I have always been a staunch supporter of the auto-enrolment reforms; reforms that came to be following the demise of the State Second Pension.
That strange experiment – the provision of a second, earnings-related state pension that has covered half the UK workforce since 1963 – has been a complete disaster. It has held back the spread of workplace pensions and other benefits for over half a century and condemned far too many citizens to be completely reliant on the state for income.
For too long we have had a polarised system whereby those working for large organisations could expect to be in a company pension scheme, while those working for smaller employers would simply be swept into the S2P. The latter and their employers paid more in National Insurance contributions to fund the accrual of such earnings-related entitlement.
The removal of S2P has finally broken that polarised position. The future into which we are now headed is one where most UK employees will be able to accrue a workplace pension on top of their basic state pension entitlement. That is a good outcome that is long overdue.
However, over the last 50 years or so, the development of the private pension system has provided more to the employees of the larger organistions than a simple workplace scheme. For many, a whole range benefits are now provided by employers; some as core entitlements and others as voluntary options.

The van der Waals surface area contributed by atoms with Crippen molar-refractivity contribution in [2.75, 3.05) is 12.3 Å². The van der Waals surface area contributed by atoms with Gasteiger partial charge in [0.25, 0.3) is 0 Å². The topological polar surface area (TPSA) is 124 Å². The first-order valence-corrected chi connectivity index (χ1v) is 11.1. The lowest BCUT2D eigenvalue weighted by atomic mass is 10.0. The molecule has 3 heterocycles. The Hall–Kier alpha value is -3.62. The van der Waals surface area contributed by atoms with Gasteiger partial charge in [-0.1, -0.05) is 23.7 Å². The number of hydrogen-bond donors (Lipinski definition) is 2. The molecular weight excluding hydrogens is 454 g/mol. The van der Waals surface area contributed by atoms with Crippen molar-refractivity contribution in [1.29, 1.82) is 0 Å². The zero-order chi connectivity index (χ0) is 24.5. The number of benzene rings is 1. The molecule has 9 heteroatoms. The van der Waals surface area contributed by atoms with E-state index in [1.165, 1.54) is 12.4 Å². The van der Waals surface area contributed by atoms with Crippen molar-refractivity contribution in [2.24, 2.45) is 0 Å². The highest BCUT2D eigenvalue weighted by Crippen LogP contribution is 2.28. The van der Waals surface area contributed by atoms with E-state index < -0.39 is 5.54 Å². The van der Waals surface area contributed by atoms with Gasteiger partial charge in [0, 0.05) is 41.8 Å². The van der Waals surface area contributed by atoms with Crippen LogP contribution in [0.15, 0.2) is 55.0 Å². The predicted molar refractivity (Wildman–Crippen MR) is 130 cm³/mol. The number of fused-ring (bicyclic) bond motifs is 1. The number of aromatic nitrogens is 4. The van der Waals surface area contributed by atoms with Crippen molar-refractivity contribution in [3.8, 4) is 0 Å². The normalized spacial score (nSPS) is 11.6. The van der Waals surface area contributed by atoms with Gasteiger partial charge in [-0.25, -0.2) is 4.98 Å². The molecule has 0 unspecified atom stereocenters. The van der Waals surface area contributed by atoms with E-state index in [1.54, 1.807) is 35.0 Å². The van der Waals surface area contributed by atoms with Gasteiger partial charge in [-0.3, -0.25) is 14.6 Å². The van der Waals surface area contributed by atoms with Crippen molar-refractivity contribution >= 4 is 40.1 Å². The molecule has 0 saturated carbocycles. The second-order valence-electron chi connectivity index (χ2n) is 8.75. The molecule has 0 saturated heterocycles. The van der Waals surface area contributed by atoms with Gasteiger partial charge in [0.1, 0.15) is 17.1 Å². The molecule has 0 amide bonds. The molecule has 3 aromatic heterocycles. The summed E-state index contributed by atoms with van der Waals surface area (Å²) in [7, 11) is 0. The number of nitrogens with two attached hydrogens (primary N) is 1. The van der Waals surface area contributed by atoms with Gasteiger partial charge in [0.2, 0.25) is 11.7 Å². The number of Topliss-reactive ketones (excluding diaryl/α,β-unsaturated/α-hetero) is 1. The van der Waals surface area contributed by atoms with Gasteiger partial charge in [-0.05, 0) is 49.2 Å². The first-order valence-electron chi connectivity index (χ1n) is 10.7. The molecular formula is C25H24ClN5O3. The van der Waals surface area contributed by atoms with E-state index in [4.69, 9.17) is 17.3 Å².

Chief among these have been the provision of group life assurance and other death-in-service benefits that employees and their families value highly. I had originally hoped the auto-enrolment reforms would have included a requirement on all employers to provide group life assurance as well as a workplace pension, but sadly that was not to be.
The roll-out of auto-enrolment is coming to an end, with the very smallest employers on the way to complying with their new duties. Perhaps it will act as a catalyst to wake people up to the possibility that the workplace benefits culture half the UK takes for granted can be extended to everyone?
The technological power available these days should enable workplace benefits to be introduced in even the smallest businesses at a commoditised and affordable price. There can no longer be a “them and us” divide. Most people have far more powerful computers in their pockets today than the large corporates and their advisers had to spread workplace benefits to employee groups in the past.
Half the country has over half a century of workplace benefit innovation to catch up on. The auto-enrolment reforms and the provision of private pension accrual rather than additional state entitlement are the start of that. But there is much more to do than simply replace S2P with funded company pensions. Much more.
Steve Bee is director at Jargonfree Benefits